Tuesday, July 29, 2008

BBC gives Ted Koppel new gig

The Independent of London got my chuckle when talking about former ABC News heavyweight Ted Koppel's joining BBC. The newspaper said after Koppel left ABC (ditched actually, because what TV viewer wants news?), he wound up doing commentary on NPR, "America's pale imitation of the BBC."

Ole NPR is the best we have, but I couldn't agree more that it a pale imitation. KSFR, after all, teamed up with BBC, not NPR.

More from the Independent about Koppel.

Monday, July 28, 2008

New media a danger to journalism

A Canadian journalism professor calls it the biggest ethical revolution to hit journalism in 120 years. It's the internet and the new "citizen journalism."

He says:

Here are a few ethical issues coming to a head with the rise of the new media:
* Internet journalism is bringing many more "voices" and viewpoints into the public sphere, which is positive for democracy. But many of those voices are vitriolic, lack credibility or have tiny audiences -- often amounting to a few people just "twittering to each other."

* The rise in citizen journalism can be creative and provide context on trends in society, but much of it is agenda-driven and unreliable. It's leading to a decline of journalistic values, including what Ward calls "pragmatic objectivity." Few online journalists know the difference between emotion-fuelled opinion and analysis, the latter sticking more respectfully to the facts.

* Internet journalism may be adding to the increasing "trivialization" of the news, including in the mainstream media. Sex, violence, celebrities and rants often draw more readers and viewers, and create more online "hits," than serious stories, which have wider but more subtle-to-discern social consequences.

* With newsroom staff declining in the mainstream print and broadcast media, fewer resources are available to mount investigative examinations of important, complex developments, including political and economic policy, organized crime, seniors centre standards and environmental degradation. Online media outlets typically cannot afford such investigations.

There's more about Stephen Ward, outgoing head of the University of British Columbia's journalism school, in the Vancouver Sun.

Friday, July 25, 2008

KSFR News: Best of Santa Fe

What a surprise.

KSFR News has been named the "Best Local Radio Program" in the 2008 issue of the Santa Fe Reporter's Best of Santa Fe awards special edition.

My hat is off to the entire KSFR news team.

Tuesday, July 1, 2008

AP vs. bloggers: AP may have little if any rights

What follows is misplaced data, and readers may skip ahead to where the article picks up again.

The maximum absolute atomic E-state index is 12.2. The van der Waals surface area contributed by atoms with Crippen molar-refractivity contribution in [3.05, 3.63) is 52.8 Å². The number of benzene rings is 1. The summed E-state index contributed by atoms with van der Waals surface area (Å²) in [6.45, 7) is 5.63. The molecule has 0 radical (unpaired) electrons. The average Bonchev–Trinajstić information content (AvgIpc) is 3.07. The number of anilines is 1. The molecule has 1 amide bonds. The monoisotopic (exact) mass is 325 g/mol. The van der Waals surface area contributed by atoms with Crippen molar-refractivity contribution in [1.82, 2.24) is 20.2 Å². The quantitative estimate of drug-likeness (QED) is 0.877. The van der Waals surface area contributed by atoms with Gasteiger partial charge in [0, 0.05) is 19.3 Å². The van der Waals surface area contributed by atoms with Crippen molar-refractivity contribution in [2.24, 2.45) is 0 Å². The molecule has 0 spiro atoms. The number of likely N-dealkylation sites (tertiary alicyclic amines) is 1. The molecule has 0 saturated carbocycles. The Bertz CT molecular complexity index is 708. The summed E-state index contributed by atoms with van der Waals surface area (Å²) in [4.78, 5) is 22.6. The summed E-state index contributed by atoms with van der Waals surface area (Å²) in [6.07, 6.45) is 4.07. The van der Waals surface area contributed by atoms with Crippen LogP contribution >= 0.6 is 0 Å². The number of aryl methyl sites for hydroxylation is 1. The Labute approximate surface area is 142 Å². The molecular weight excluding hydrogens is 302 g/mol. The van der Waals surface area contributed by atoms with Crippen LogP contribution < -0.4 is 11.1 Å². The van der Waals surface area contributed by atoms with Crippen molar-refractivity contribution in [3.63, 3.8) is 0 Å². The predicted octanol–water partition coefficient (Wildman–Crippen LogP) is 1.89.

On further reflection about Associated Press' Take Down Order against some bloggers for excerpting and linking, I question whether Associated Press actually has much say in the matter. These are the reasons:

(1) Much of the material Associated Press runs is taken from its member newspapers and publications. As soon as the member generates material, "Copyright is secured automatically when the work is created," according to the Copyright Office Thus, with material picked up from members, the original copyright rests with them, not Associated Press.

(2) Associated Press would be able to acquire the original copyright from the member source, but it takes written documentation and registration with the copyright office. It's unlikely, however, that the Washington Post is going to transfer all of its rights in full.

(3) Associated Press would be able to "share" the copyright under transfer rules, but it must have an agreement with the original author to do so. Just asking to use and redistribute the material shouldn't be sufficient.

**(My broadcast organization is a "subscriber member" of the Associated Press. Here is the total sum of all our membership agreement has to say about AP's right to use my material:

**"Subscriber shall, without cost to (AP), promptly make available to (AP) .... all information original to the Subscribe in all forms gathered by Subscriber that is spontaneous in its origin, for use in news report(s) of AP and its subsidiaries."

**That's it. No request to "share" copyright.

Associated Press may place the copyright notice on material I and other subscriber members turn over under our agreement, but it is meaningless. We've simply granted them a license to use it, not to share in the copyright.

I may place a copyright notice on any material I get from an associate and I may do it forever. But it has no meaning. Thus, the Associated Press notice on material picked up from the Washington Post similarly has no meaning.

The Copyright Office has no means or authority or desire to enforce the notion of copyrighted material. It is the concern of the original author who may, or may not, call on a trespasser to cease and desist.

My conclusion: Member subscribers of Associated Press have not taken steps to tell their press association to stop "pretending" to have the copyright authority over material they supply AP. But that's OK. They still own the copyright anyway. It cannot be taken away. By the same token, AP has oversteped in claiming rights they do not have.

All of this tempest about bloggers has been nothing more than "selective harrassment."

Jim Kennedy, vice president and strategy director of the AP, be ashamed.